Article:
Even so, Mickelson is excited to get started this week, hopeful that the focus returns to his golf.

The world’s No. 2 player was in the news quite a bit last week, not over his driver but his wedge. He was among five players who have used the Ping Eye2 wedge with square grooves – which don’t conform to the new rules but are approved to play because of a settlement from two decades ago.

That prompted Scott McCarron to say it was “cheating,” and Mickelson fired back by saying he had been “publicly slandered.” Mickelson might have put the controversy to rest – at least for now – by saying he had made his point against the USGA and accepted an apology from McCarron.

The next challenge comes from Riviera, which is in pristine condition, and from the strongest field on the PGA Tour so far this year.

Stricker, who finished one shot behind last year, is back for another try, while among those making their season debut are Padraig Harrington and Anthony Kim.

The Irishman was not much of a threat last year at Riviera, or hardly any tournament. He spent the better half of the year trying to find the secret to his mechanics at impact and he wasn’t satisfied until July. By then, he was so far behind that he wound up not winning a tournament anywhere in the world.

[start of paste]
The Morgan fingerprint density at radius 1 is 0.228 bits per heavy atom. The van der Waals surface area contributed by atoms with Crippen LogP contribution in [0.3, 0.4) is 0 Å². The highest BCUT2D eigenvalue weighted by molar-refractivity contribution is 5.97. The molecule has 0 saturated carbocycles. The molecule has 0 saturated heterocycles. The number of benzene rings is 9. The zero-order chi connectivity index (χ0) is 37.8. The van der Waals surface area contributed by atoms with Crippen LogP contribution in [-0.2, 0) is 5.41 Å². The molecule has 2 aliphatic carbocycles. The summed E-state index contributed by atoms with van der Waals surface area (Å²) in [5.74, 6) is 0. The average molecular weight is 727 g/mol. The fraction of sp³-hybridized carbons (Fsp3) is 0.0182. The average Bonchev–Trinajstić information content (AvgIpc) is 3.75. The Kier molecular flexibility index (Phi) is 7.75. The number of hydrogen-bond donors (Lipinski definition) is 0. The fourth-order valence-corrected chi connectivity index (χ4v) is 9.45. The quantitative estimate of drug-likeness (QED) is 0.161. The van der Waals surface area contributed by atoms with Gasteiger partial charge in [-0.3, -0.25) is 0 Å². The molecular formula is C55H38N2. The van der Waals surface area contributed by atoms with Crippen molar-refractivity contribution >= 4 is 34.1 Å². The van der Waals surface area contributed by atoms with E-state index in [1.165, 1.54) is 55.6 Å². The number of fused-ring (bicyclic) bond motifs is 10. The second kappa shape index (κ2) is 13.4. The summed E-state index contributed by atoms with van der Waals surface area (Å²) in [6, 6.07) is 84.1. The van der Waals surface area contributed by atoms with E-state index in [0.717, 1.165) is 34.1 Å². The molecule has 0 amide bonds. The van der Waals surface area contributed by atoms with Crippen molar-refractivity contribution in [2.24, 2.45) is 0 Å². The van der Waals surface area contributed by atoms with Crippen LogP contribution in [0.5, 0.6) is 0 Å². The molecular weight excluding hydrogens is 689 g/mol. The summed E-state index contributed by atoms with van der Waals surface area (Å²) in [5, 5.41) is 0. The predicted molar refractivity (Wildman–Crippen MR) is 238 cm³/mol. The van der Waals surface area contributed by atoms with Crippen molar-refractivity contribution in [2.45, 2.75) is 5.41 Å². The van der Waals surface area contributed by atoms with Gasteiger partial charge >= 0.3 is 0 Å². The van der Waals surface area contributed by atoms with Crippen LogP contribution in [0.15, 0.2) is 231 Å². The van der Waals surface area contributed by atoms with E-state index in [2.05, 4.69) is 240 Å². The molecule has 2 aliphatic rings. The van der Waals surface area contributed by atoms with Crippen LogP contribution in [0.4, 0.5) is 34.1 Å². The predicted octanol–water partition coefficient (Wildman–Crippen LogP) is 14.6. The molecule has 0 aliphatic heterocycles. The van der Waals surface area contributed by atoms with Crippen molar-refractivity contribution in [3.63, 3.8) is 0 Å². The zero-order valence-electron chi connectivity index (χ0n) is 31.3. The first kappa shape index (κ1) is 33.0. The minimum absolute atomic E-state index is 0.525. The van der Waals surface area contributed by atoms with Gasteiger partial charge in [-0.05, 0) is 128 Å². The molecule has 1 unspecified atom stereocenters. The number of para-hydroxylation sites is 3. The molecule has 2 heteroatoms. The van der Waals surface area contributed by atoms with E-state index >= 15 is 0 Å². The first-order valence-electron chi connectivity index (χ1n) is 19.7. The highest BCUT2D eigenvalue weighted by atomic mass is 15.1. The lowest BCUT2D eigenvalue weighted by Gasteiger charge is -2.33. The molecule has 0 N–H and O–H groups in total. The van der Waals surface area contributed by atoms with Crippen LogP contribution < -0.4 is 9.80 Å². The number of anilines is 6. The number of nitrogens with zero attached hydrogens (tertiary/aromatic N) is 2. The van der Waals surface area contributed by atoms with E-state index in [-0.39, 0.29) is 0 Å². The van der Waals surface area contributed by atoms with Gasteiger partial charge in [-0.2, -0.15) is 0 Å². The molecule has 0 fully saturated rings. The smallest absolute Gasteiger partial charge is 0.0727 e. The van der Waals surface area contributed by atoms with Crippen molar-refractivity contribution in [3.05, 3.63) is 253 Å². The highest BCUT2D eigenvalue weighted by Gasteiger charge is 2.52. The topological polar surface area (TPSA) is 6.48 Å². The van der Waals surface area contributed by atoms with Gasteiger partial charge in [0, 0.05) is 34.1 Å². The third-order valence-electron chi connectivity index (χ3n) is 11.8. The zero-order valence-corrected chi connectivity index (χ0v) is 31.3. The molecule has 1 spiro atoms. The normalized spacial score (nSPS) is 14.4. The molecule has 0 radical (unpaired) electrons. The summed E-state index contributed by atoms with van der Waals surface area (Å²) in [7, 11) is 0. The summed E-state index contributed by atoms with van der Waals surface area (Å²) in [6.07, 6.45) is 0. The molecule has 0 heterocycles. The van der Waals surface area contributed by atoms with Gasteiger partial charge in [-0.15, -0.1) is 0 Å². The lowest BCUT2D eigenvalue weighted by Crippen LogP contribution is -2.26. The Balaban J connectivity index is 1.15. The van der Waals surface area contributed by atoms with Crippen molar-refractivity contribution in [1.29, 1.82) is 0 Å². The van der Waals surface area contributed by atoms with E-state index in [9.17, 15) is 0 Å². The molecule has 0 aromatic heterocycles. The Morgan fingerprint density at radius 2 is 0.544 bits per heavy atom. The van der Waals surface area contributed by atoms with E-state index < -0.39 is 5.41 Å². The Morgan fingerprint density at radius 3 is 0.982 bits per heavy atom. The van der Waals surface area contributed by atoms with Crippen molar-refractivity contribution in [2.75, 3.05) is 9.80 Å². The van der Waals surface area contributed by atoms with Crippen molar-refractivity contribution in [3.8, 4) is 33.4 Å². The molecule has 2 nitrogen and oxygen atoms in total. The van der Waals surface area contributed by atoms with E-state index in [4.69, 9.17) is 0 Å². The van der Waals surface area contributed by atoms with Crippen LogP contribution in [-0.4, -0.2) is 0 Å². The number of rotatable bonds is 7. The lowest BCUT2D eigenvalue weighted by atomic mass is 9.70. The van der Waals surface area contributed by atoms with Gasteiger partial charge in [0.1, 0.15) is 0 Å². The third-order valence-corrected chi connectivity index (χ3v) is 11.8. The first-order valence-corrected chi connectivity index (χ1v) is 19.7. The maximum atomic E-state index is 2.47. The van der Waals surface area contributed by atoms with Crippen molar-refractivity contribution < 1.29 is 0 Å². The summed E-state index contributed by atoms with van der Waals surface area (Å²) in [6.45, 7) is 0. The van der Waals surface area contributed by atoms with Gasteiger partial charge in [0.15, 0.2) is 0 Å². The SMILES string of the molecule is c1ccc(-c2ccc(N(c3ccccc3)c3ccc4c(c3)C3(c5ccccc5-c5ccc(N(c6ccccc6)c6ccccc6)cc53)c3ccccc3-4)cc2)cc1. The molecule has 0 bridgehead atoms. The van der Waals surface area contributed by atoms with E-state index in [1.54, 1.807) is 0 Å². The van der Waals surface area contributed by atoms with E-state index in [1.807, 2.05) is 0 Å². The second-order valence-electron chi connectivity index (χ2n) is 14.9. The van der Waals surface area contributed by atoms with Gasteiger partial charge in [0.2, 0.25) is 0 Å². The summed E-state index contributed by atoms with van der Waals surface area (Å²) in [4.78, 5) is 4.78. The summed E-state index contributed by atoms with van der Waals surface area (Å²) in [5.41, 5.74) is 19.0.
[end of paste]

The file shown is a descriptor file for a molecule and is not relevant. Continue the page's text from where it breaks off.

Always tinkering, Harrington spent his offseason making more adjustments. Only now, there’s a big difference.

“Last year I came out at this stage and I wasn’t happy with the changes and what they resulted in, and I kept working on it,” Harrington said. “This year, I’m not in that mindset. I’m happy with what I’ve done, and I’m going to just play with that. It’s finished at the moment, and I’m ready to go play golf, which is what I didn’t do last year.”

The field isn’t quite as strong as a year ago, mainly because of the date change. For years, the Northern Trust Open was the final event of the West Coast Swing before the Match Play Championship, and it attracted several European Tour members who wanted to get acclimated to the time change before Match Play.

Partly because of the Winter Olympics, Riviera is being played two weeks before Match Play, so it is missing players such as Sergio Garcia, Lee Westwood and Rory McIlroy.